Along with a friend and his young cousin, we were whipped away from what was perceived to be a likely target for the bombers. At the age of seven, my outlook on life was about to be transformed for immediately outside my new bedroom window, almost within touching distance, was a plethora of house martin nests – a veritable terrace of them. I had already developed an interest in wild birds, albeit that the dominant ones in our suburban garden were sparrows and starlings. An aunt, who had been a ‘Nature Study’ teacher – there were such posts in those days – ensured that I was always aware of the natural world. As for the new discovery of house martins, well, by comparison, these were exotic birds and I was to spend hours during the ensuing weeks with my eyes riveted on those nests and their occupants.

It was September and the martins were exceedingly busy attending to the needs of the final brood of youngsters of the year – perhaps a third brood of that season. Therefore, there was any amount of coming and going and I was thrilled when at last those youngsters began to emerge and line up on the adjacent overhead wires to be fed. Then came the shock as one morning, there were suddenly no martins. The birds had flown, setting out on their perilous journey to Africa and I was inconsolable! The concept of bird migration was unknown to me and it was only after a protracted lecture from our host that I began to have a glimmer of understanding that, come next spring, they would return.

There were swallows too. They had nested in an outbuilding and although they were equally fascinating, at least when it came to the martins, I had a grandstand view of all the action. I was utterly hooked. Even now, the sight of both swallows and martins gladdens my heart like no other birds do. I have always admired the sheer verve and athleticism of both birds as they zip through the air picking off the insects upon which they and their young rely for food. Indeed, as I watched my lone martin the other day, I noted that it was joined by a lone swallow, both hunting over the same field and gathering flying insects for their respective young.

I have to admit that the swallow generally outflew the martin with its greater vitality but the white rump of the martin bobbing athletically along somehow demonstrated that it too is no slouch as it pursues those insects. I mused on recent reports of a decline in insects across Europe that, as a whole, has probably hit both species especially hard and I am aware that house martin numbers are also in quite serious decline. Indeed, as I watched this lone bird repeatedly return to its nest to offload its consignment of insects for its growing young, I noted that alongside its single nest were the unoccupied ruins of several others.

I wondered if house sparrows had been a problem here, for they are apt to take over martin nests before the martins return on their spring migration. The irony is, that whilst house martins have declined sufficiently to cause them to be declared as amber-risked in the lists of declining birds, so also have house sparrows now appeared on that list. Only, the decline in sparrow numbers has been so serious, that they are regarded as red endangered so their plight is allegedly worse.  However, the fact is that, as I’ve said before, hereabouts sparrows are so numerous as to dominate my bird-table. Perhaps the biggest decline has been in towns and cities? Perhaps they’ve all moved to the country?

Curiously, these days both birds, sharing the prefix ‘house’, are inevitably very closely associated with humans and human-made structures. House martins, it is thought, originally nested on cliffs building their nests below overhanging cliff tops but since the nineteenth century in particular, have instead chosen largely to nest on buildings. This has taken many of them to urban areas where of course there are plenty of buildings to choose from. House sparrows have always shared their lives with humans and world-wide, wherever there are people, there are inevitably sparrows. Not surprisingly, house sparrows also nest largely on buildings. Indeed, one of the reasons advanced for their decline is because of changes in building styles that has provided them with fewer nesting opportunities.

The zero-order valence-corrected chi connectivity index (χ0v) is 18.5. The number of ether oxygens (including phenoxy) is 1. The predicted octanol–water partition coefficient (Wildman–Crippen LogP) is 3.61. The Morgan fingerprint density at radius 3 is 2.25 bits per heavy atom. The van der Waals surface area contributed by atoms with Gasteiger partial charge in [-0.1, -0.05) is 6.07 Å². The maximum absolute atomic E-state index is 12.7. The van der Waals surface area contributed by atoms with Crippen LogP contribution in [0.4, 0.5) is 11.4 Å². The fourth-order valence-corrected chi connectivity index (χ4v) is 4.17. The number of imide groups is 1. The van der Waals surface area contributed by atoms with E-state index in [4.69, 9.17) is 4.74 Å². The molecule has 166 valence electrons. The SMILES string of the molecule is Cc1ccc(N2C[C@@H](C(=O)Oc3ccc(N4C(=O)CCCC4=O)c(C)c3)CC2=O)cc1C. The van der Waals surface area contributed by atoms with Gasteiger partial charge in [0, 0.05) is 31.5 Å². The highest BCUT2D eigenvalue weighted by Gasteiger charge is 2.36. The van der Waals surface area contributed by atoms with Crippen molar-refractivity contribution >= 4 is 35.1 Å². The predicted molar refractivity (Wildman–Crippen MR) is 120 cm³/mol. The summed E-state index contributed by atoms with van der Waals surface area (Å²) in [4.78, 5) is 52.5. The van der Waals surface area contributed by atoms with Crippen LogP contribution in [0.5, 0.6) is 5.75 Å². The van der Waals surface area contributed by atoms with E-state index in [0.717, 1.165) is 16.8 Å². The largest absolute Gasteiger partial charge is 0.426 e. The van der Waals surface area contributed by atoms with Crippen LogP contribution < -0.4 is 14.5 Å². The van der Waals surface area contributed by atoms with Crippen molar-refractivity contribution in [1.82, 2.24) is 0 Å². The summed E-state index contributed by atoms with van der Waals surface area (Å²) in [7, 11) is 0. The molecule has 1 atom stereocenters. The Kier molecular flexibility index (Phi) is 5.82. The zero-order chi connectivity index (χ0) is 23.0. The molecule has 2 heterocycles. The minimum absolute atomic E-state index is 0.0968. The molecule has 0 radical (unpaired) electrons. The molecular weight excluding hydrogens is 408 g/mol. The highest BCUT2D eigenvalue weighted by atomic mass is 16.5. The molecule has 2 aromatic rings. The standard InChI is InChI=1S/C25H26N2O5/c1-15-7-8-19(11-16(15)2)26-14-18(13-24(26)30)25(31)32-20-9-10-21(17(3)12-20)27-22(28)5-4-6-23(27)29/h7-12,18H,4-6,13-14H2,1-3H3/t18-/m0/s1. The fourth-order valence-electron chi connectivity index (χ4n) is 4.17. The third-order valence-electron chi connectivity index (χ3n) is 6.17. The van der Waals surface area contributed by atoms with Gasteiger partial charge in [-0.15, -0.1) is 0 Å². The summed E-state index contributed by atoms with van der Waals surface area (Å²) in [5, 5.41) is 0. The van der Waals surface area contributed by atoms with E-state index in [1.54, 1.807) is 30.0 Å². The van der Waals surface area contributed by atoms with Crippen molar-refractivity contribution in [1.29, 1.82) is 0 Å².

Another factor in the reduction in the number of house martins is that they need moisture in order to collect the mud they use to build their nests and spells of dry weather when they are building can spell disaster.  Ironically, one of the other reasons given for the decline in house martins is the increasing number of former farm buildings which have now been converted into dwellings. Apparently, the popular barn conversion has also played its part in the martin’s decline. However, climate change may also be a major factor. The migratory flight of house martins – house sparrows of course, don’t go anywhere – is hazardous in the extreme. They have to cross mountain ranges, oceans and deserts on their way to and from central Africa. And because the weather, as the result of global warming, is becoming increasingly erratic and stormy, it is suspected that more martins are being caught out. The old beliefs that swallows hibernated either at the bottom of lakes or under the sea was apparently vindicated when fishermen brought great rafts of dead swallows to the surface in their nets.

Clearly these were swallows which had been overcome by hostile weather conditions and had been forced to ditch in the sea and therefore inevitably perish. These days, long distance migratory birds like swallows and house martins are presumably even more at risk of falling foul of hostile weather conditions and consequently are thus more likely to perish en-route.

The frequent pleas to farmers and landowners to plant more and more wild flowers in order to encourage declining populations of pollinators, should be pursued with growing enthusiasm. We need to increase not decrease the population of these vital elements in Nature’s scheme of things. Such an approach would also help the likes of swallows and martins by increasing insect populations.  Perhaps also we should all curtail the use of pesticides whether we are farmers or gardeners. Our insects are the staple diet of many of our birds as well as the vital pollinators upon which the whole of Nature is so dependent. We need to look after our environment with greater care. The war we constantly wage against those elements in natural life that we don’t like, such as insects and weeds, is harming our environment irreparably. And if you think about it, it is us who are at the end of the line!


Any natural place contains an infinite reservoir of information, and therefore the potential for inexhaustible new discoveries.

Richard Louv, Last Child in the Woods